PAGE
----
It is, in the superstar Japanese artist’s own words, “a dialogue with one’s own ego”.
The “Ego” exhibition marks the famed artist’s inaugural exhibition within the Middle East. Showcasing more than 60 works, it is the single largest display of Murakami’s artwork spanning a range of his work from 1997 to present. Easily one of the most notable displays arrives in the form of a massive self-reflective blowup version of Murakami himself filling a 7,500-square-foot space at the gallery.
Murakami – Ego features 70 of Murakami’s signature works – he is known for his manga-style images and sculptures that echo the precision of traditional Japanese art but which are created with modern techniques – from 1997 to the present, 16 works were specially commissioned for Qatar including his largest painted work to date, the 100m Arhat Painting (2012) that stretches around three sides of the main gallery space.
After show stopper retrospectives at the Museum of Contemporary Art, Los Angeles, and at Chateau de Versailles, the final chapter of Takashi Murakami’s international trilogy of exhibitions is his biggest ( it features a 6m high inflatable sculpture of himself ) and best (this is the first show that brings together several important series in their entirely for the first time) yet
Upon entering Al Riwaq, visitors immediately encounter the artist in the form of the massive Self-Portrait Balloon (2012), a 6-meter high inflatable sculpture. In a striking difference from his signature anime-inspired style, Murakami depicts himself realistically, dressed in everyday clothes with the posture of a giant Budda sculpture, extending his hand outwards in a gesture of greeting
For the exhibition, Murakami realized his largest painted work to date. Arhat Painting (working title, 2012), stretches 100 meters, wrapping around three sides of the main gallery space, and is divided into four 25-meter sections devoted to wind, forest, fire and mountain. Conceived as a response to the recent natural disaster in Japan, the work draws on traditional historical painting to create a contemporary monument to the power of nature in Japanese life. Inspired by paintings produced by Japanese monks over 600 years ago in responses to earthquakes, floods and political turmoil of the period, the work is a stylistic departure for the artist.
“With the recent disasters, I was able to experience first hand the way that such catastrophes have served as the origin point for the spread of Japanese religion and culture. In the sense that Japan’s artistic tradition developed in the same way, this new piece is for me a kind of Guernica.”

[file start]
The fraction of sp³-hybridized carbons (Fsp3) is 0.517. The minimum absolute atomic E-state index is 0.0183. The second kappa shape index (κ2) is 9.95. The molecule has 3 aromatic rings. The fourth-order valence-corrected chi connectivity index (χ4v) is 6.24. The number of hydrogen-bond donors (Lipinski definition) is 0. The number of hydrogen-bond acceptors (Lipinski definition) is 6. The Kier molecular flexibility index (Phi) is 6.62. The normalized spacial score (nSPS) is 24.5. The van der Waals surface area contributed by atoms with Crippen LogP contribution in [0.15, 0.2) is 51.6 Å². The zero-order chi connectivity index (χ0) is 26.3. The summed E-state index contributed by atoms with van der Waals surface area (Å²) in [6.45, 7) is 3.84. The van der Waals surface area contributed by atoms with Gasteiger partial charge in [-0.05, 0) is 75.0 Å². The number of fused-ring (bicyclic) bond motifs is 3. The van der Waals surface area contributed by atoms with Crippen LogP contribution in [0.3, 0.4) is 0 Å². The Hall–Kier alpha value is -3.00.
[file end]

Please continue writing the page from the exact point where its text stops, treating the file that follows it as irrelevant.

Filled with his famous smiling flowers and the Murakami-created characters such as Kaikai and Kiki, the show is described as “Murakami City” by its curator Massimilano Gioni. “Takashi has conceived of the show as an urban experience, a walk into a gigantic artificial landscape, a science fiction environment,” explains Gioni. “For its scale and ambition it is an absolutely unique exhibition.”
Ego – features 60 works from 1997 to the present, with new works created for this specific exhibition.
The exhibition features the entire cast of characters from Murakami’s universe – like Mr. DOM, Kaikai and Kiki, and Oval Buddha – whose district personalities evolve over disparate works from cute to terrifying.
Given the conservative nature Qatar, notably absent appear to be some of Murakami’s bolder manga-inspired works in favor of some of his signature characters.
In his series of Porn & Me sculptures, Murakami appears with his real-life dog (produced in gold, platinum, bronze and carbon fiber) as an oversized collectible action hero. Significantly, he is depicted not as an adult but a childlike embodiment of the type of manga culture which formed his artistic approach. These works seem to suggest that if the viewers want to understand Murakami the individual, then they must look at the cultural context around him and the diverse visual references which shaped his own aesthetic.
Murakami’s signature smiling flowers are also represented in paintings, sculptures and curtains that drape the entrance to the exhibition.
On View Feb 9th – June 24th, 2012
Murakami – Ego will be accompanied by a fully illustrated catalogue with writings and notes by Takashi Murakami, an interview with exhibition curator Massimiliano Gioni, and images from the exhibition